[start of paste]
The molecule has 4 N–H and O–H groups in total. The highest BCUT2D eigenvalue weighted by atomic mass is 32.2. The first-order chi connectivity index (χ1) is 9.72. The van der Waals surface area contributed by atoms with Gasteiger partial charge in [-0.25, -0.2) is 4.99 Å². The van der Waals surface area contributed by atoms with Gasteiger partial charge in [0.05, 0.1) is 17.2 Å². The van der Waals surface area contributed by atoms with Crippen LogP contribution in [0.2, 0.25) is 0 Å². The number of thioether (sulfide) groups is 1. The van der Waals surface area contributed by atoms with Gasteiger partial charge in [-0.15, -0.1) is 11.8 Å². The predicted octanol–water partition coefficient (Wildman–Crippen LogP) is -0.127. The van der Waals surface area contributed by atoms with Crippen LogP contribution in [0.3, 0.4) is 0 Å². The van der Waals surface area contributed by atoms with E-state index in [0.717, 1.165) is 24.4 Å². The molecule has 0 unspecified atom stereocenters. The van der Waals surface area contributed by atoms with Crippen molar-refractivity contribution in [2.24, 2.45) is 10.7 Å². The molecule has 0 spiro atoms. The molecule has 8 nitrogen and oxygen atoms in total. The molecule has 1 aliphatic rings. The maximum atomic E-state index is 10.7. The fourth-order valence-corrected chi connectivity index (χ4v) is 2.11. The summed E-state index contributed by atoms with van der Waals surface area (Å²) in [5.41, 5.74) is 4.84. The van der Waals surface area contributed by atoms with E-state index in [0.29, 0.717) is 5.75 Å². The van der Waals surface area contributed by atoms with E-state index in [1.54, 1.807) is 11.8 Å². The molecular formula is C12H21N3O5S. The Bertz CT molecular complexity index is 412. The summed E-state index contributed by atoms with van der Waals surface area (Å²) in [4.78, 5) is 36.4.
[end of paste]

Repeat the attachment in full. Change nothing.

The molecule has 4 N–H and O–H groups in total. The highest BCUT2D eigenvalue weighted by atomic mass is 32.2. The first-order chi connectivity index (χ1) is 9.72. The van der Waals surface area contributed by atoms with Gasteiger partial charge in [-0.25, -0.2) is 4.99 Å². The van der Waals surface area contributed by atoms with Gasteiger partial charge in [0.05, 0.1) is 17.2 Å². The van der Waals surface area contributed by atoms with Crippen LogP contribution in [0.2, 0.25) is 0 Å². The number of thioether (sulfide) groups is 1. The van der Waals surface area contributed by atoms with Gasteiger partial charge in [-0.15, -0.1) is 11.8 Å². The predicted octanol–water partition coefficient (Wildman–Crippen LogP) is -0.127. The van der Waals surface area contributed by atoms with Crippen LogP contribution in [0.3, 0.4) is 0 Å². The van der Waals surface area contributed by atoms with E-state index in [0.717, 1.165) is 24.4 Å². The molecule has 0 unspecified atom stereocenters. The van der Waals surface area contributed by atoms with Crippen molar-refractivity contribution in [2.24, 2.45) is 10.7 Å². The molecule has 0 spiro atoms. The molecule has 8 nitrogen and oxygen atoms in total. The molecule has 1 aliphatic rings. The maximum atomic E-state index is 10.7. The fourth-order valence-corrected chi connectivity index (χ4v) is 2.11. The summed E-state index contributed by atoms with van der Waals surface area (Å²) in [5.41, 5.74) is 4.84. The van der Waals surface area contributed by atoms with E-state index in [0.29, 0.717) is 5.75 Å². The van der Waals surface area contributed by atoms with E-state index in [1.54, 1.807) is 11.8 Å². The molecular formula is C12H21N3O5S. The Bertz CT molecular complexity index is 412. The summed E-state index contributed by atoms with van der Waals surface area (Å²) in [4.78, 5) is 36.4.